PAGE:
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dc.contributor.authorLang, Richarden_GB
dc.date.accessioned2012-05-11T10:29:45Z
dc.date.available2012-05-11T10:29:45Z
dc.date.issued2008-12-31
dc.identifier.citationLang, R. (2008) 'Unlocking the First Protocol: Protection of property and the European Court of Human Rights', Human Rights Law Journal 29, 205en_GB
dc.identifier.issn0174-4704
dc.identifier.urihttp://hdl.handle.net/10547/223219
dc.description.abstractThis output makes an important contribution to an area where there is surprisingly little existing literature. Via a thorough analysis of the European Court of Human Rights’ jurisprudence on Article 1 of Protocol No 1 (the relevant provision), the piece offers a highly original take on the Court’s case-law on this subject, ending with an algorithm that, it is hoped, will aid practitioners embarking on a case involving the right to property. However, other academics should also find it of interest. With the Yukos case – reputedly the largest expropriation case in legal history - having had its first hearing only a few months ago, the topic will only grow in importance as time goes on. The author also points out some of the differences between Article 1 of Protocol No 1 and the right to property provision in the new EU Charter of Fundamental Rights, which only became legally binding in December 2009. As case-law based on the Charter starts to emerge from the Luxembourg Court (on terrorist asset-freezing, for example), again this topic is likely to gain prominence, with this output hopefully acting as a point of departure for future works by other scholars.
dc.language.isoenen
dc.publisherN. P. Engel, Kehl am Rheinen_GB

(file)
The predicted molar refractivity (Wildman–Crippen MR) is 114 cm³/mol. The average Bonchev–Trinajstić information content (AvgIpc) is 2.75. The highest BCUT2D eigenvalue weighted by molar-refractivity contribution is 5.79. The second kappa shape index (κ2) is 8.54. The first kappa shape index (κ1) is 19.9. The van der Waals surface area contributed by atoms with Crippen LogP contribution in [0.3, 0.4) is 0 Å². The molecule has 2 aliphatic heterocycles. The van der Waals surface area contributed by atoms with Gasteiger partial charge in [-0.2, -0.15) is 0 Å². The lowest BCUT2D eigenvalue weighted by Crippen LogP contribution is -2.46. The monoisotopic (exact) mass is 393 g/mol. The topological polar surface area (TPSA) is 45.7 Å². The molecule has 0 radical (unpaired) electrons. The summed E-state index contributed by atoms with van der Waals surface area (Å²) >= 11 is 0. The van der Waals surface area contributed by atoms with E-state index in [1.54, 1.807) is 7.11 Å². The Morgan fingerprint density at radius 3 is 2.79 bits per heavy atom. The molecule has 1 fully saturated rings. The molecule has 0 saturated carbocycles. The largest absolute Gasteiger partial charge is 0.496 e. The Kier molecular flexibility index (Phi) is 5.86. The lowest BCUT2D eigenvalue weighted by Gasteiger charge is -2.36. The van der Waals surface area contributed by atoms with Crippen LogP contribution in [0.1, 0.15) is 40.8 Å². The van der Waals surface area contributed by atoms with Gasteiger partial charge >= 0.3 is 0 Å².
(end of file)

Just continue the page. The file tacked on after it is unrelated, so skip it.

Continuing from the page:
dc.subjectright to propertyen_GB
dc.subjectEuropean Court of Human Rightsen_GB
dc.subjectproperty lawen_GB
dc.subjecthuman rightsen_GB
dc.titleUnlocking the first protocol: protection of property and the European Court of Human Rightsen
dc.typeArticleen
dc.contributor.departmentUniversity of Bedfordshireen_GB
dc.identifier.journalHuman Rights Law Journalen_GB
html.description.abstractThis output makes an important contribution to an area where there is surprisingly little existing literature. Via a thorough analysis of the European Court of Human Rights’ jurisprudence on Article 1 of Protocol No 1 (the relevant provision), the piece offers a highly original take on the Court’s case-law on this subject, ending with an algorithm that, it is hoped, will aid practitioners embarking on a case involving the right to property. However, other academics should also find it of interest. With the Yukos case – reputedly the largest expropriation case in legal history - having had its first hearing only a few months ago, the topic will only grow in importance as time goes on. The author also points out some of the differences between Article 1 of Protocol No 1 and the right to property provision in the new EU Charter of Fundamental Rights, which only became legally binding in December 2009. As case-law based on the Charter starts to emerge from the Luxembourg Court (on terrorist asset-freezing, for example), again this topic is likely to gain prominence, with this output hopefully acting as a point of departure for future works by other scholars.


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  • Centre for Research in Law (CRiL)
    CRiL developing research activities in the areas of Law and Terrorism, Investment Treaty Arbitration, International Commercial Arbitration and Aviation Law.
  • Law
  • Law

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